Understanding BRCA Testing 101

Understanding Brca Testing 101

Understanding BRCA Testing 101″ takes you through the essentials of BRCA genetic testing, a vital tool in identifying mutations that significantly increase the risk of breast, ovarian, pancreatic, melanoma, and prostate cancers. This guide explores why BRCA1 and BRCA2 genes are crucial for DNA repair, highlighting how their malfunctioning can lead to cancer. It's packed with information on who should consider testing, the process of testing, and the impact of test results on treatment and preventive measures. By demystifying the BRCA testing process, it underscores the importance of working with professionals to make informed decisions that could potentially be life-saving. Have you ever wondered what people mean when they talk about “breast cancer genes”? If so, you're not alone. In this article, we're diving deep into the world of BRCA genetic testing to help you understand its significance and the impact it may have on your health decisions.

Understanding Brca Testing 101

Understanding BRCA Testing 101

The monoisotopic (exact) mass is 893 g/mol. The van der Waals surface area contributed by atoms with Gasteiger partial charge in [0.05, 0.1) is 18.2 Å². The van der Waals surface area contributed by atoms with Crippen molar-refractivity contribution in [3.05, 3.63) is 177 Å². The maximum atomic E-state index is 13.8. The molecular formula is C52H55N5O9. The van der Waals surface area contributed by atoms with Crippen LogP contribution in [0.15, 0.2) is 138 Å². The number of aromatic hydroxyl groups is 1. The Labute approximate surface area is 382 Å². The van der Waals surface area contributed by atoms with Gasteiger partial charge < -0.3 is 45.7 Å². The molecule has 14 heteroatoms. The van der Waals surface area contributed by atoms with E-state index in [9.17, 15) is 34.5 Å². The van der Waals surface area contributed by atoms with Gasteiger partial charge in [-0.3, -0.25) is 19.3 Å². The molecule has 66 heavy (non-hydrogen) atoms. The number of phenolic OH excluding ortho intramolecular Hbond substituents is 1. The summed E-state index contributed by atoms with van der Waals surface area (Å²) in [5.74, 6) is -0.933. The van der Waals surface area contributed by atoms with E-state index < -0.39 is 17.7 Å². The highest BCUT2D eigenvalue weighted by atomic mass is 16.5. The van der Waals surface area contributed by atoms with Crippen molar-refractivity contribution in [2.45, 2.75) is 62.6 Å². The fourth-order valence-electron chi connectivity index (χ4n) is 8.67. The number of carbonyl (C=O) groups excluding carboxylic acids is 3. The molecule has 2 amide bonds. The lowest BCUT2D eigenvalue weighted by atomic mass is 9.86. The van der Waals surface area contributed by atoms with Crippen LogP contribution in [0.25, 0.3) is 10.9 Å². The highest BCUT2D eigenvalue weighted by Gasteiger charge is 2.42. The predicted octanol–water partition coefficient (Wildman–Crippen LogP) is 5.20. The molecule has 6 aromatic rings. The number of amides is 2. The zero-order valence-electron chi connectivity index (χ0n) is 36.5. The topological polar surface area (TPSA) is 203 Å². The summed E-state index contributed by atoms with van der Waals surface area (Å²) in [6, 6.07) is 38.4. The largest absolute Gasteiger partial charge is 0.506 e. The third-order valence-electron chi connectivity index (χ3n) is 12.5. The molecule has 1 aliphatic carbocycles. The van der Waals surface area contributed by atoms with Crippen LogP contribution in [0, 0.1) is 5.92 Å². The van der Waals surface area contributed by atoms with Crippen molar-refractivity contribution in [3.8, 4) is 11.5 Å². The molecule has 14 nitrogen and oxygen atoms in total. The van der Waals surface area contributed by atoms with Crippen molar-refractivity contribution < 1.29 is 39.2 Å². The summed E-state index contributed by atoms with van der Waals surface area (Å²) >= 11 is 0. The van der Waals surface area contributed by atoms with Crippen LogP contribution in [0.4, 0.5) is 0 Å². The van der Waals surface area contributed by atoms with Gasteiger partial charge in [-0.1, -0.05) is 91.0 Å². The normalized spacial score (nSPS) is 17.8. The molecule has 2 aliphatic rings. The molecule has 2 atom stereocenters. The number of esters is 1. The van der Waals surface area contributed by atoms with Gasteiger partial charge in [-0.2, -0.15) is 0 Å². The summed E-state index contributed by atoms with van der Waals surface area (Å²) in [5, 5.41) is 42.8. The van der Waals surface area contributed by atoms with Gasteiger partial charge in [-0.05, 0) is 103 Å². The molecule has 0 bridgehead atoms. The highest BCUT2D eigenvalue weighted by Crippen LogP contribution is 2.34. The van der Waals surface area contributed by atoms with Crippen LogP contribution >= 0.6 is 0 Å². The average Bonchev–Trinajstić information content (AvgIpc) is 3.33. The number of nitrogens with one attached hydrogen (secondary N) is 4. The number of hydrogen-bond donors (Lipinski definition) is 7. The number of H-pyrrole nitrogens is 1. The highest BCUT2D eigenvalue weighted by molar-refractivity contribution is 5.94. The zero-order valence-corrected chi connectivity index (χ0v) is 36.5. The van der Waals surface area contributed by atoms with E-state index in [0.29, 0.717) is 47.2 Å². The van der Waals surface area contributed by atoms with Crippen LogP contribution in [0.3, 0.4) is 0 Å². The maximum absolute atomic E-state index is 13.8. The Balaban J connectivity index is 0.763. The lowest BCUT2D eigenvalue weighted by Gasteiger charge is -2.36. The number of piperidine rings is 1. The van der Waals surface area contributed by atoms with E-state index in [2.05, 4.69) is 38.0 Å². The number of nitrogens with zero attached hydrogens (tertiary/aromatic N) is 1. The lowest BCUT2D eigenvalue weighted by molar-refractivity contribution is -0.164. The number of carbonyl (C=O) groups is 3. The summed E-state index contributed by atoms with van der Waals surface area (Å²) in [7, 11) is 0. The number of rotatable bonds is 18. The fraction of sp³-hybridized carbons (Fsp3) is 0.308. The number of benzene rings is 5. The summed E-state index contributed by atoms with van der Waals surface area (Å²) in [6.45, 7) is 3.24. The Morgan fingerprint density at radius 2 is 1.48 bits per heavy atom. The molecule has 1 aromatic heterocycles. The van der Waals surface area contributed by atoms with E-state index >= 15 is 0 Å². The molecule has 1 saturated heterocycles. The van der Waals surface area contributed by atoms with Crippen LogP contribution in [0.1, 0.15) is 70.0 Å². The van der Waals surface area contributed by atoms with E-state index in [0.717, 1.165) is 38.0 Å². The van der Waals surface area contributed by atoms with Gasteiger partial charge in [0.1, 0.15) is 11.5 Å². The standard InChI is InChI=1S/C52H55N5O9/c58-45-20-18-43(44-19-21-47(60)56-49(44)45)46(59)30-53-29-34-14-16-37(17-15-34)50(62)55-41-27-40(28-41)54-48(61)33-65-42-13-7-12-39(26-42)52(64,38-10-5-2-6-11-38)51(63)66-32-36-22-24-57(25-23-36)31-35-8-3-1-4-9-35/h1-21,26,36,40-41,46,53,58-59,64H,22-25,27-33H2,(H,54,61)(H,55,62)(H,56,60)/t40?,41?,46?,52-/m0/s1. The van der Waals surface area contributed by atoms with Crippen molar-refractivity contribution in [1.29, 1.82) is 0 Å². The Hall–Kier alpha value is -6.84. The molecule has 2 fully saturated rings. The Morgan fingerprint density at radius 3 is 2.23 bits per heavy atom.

If you've heard people talking about “breast cancer genes,” they're likely referring to BRCA. But here's an interesting twist: everyone has BRCA (BReast CAncer) genes, and they play a protective role when they work correctly.

“We all have two copies of the BRCA1 and BRCA2 genes, and we want them to be functioning properly,” says Chrissy Spears, M.S., a licensed genetic counselor at the Ohio State University Comprehensive Cancer Center and a member of HealthyWomen's Women's Health Advisory Council. It's not the genes themselves but certain mutations in BRCA1, BRCA2, and other genes that can increase the risk of developing breast cancer and other cancers.

Normal BRCA1 and BRCA2 genes produce proteins that help repair damaged DNA. Because of their role in DNA repair, they're sometimes called “tumor suppressor genes.” When these genes have harmful mutations, they fail to repair DNA effectively, leading to an increased likelihood of rapid cell division and cancer development.